* But since I can't help myself :biggrin:, I think it might not even be be that makes some there is [...] clauses seem to not be making a 'complete' (truth-value-assignable) statement. Rather, I think it might merely be there appearing without an expression telling you 'where?' (a locative). That type of there and our other expletive pronoun, it, get special attention. But exist seems to do something similar when applied to events (events would usually get, e.g., occur, and exists would usually apply to entities). Occur then seems to do the same when applied to entities. Anywho, that's a gross simplification of a green idea, but perhaps you see what I mean by the statements being incomplete, or at least less complete than usual, in some way (perhaps they are used to merely introduce concepts or name things or such -- without making any further claims about them). An event existing and an entity occurring are mismatched in such a way that the normal claim-making ability of the predicates (exist, occur) is disabled. Or something like that. Possibly.
 
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  • #28
honestrosewater
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Oh, that reminds me of something I thought was funny: http://www.psych.upenn.edu/~mims/FUNNY/scientificjargon.html [Broken].
 
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  • #29
BobG
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0TheSwerve0 said:
I agree with honestrosewater on this, a lot of rules for writing style are preferences that don't affect how scientific your research or analysis is. I think it's just been drilled into us that for things to be scientifically valid, we must not only follow the scientific method, but also school the way we talk about things. I don't mean being objective and clear, I'm referring to the way we subjectively associate certain styles of behavior or communication to be professional (and therefore valid) versus unprofessional (which can detract from the value people give your results). It's like whether or not you wear a suit to work, you can still perform your job well; but you aren't playing by the social rules and therefore your work is taken less seriously. An admission and awareness of human subjectivity (and therefore potential for error) through the use of first person perspective can even reinforce the level of objectivity expected in scientific work. Aside from this, I think peer review does a great job of evaluating research.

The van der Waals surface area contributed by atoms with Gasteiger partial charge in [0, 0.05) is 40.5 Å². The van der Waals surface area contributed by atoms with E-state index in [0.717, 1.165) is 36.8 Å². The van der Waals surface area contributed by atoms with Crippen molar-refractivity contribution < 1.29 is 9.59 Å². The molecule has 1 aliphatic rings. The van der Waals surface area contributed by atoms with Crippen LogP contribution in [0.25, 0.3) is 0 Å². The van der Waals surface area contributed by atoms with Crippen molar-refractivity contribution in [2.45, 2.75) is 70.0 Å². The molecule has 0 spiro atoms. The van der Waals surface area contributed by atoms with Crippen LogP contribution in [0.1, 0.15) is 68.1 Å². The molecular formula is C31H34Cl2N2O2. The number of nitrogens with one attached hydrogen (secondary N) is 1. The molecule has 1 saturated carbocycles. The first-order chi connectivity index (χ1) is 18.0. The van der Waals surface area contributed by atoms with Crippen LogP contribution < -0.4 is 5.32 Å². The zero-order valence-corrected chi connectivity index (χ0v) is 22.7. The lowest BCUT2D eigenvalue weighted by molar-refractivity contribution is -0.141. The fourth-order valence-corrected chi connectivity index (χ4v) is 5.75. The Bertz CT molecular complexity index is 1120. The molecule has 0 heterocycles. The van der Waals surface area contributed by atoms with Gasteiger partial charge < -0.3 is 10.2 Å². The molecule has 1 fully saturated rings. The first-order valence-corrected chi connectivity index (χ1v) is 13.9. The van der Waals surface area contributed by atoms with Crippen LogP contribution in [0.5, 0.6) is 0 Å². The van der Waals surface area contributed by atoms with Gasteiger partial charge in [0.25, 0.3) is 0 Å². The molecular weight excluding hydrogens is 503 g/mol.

Exactly!

Acceptable use of language changes just as clothing styles change (in the 50's, just about all office workers wore suits even if their job never required them to leave their office).

I think the more modern style is to be clear about who is stating a theory or who observed a phenomenom. You have to know your audience, though. Each has their own little quirks.

For example, in the military, only an incredibly lenient commander would accept any paper in which passive sentences comprised more than 10% of the paper (having a junior officer 'exec' that knows how to use the advanced "Spelling and Grammar" tools in Word was always a cause for much wailing and weeping among the 'staffers'). As silly as it may seem, using passive voice implies the author tends to be a passive person, while the military prefers very pro-active officers that display lots of initiative.

Using third person, first person, or avoiding the issue through the use of passive sentences are all technically acceptable. Using the 'right' or 'wrong' style will only affect the readers' opinions of you - whether they think you're too stuffy and archaic or too undisciplined. If you're lucky, your paper will be read by at least three people, each with different standards.